The most difficult part of writing is “Kanji”.
Understanding Kanji and learning how to use it can be a real
headache for learners of Japanese.
You may have already painfully struggled to understand Kanji, because it must seem as a kind of “art” when you first tackle the traditional characters of Kanji writing.
Is there a better way to master Kanji with Hiragana and Katakana?
NILS students from countries that don't use Kanji start
using it after about 600 class hours (6-7 months). They use
and write a lot of various Kanji, just as students who come
from countries that use Kanji do.
Here is the result of a test that was conducted in January after students had studied Kanji for 6 months. Here, a student who came from a country that doesn’t use Kanji is marked as “A”.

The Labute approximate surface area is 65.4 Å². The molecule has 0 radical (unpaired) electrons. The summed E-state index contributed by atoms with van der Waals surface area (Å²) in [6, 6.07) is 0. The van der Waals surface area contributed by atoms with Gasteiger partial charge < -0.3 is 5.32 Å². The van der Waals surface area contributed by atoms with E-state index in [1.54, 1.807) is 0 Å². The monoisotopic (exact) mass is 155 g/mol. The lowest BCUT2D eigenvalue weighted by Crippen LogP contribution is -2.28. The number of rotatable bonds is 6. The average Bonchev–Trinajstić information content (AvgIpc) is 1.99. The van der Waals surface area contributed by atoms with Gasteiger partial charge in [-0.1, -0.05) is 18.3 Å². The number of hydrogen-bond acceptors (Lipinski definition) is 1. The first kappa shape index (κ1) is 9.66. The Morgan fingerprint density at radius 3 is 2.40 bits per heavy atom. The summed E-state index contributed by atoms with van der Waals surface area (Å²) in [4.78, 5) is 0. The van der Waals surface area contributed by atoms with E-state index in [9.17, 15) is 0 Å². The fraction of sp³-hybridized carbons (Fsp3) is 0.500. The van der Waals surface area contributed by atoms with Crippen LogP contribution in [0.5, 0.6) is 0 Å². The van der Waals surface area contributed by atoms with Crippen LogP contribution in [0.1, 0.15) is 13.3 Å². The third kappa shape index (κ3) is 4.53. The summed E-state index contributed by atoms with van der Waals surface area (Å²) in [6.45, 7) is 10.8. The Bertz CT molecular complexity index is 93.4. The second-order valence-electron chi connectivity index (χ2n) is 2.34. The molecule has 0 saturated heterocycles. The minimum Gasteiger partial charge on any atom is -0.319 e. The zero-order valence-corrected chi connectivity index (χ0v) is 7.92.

While studying Japanese, participating in kanji lessons has been indispensable. Not only has it allowed me to better understand my surroundings, but it often provides me with a culture connection as well. Foreigners are usually told that kanji are extremely difficult to learn. For me though, every time I step out my door in Japan it is like a kanji practice lesson. At first, being surrounded by kanji every day did make me feel somewhat alienated. However, through my lessons and practice, I have come to understand more of the world around me. Walking down the street and being able to read signs, to grasp their meaning. It is quite gratifying. As I progress, I begin to feel more at one with my surroundings. Little by little the cultural gaps fill in and my experience here becomes that much more vivid. For that reason, I am grateful to have been provided with the kanji courses available to me.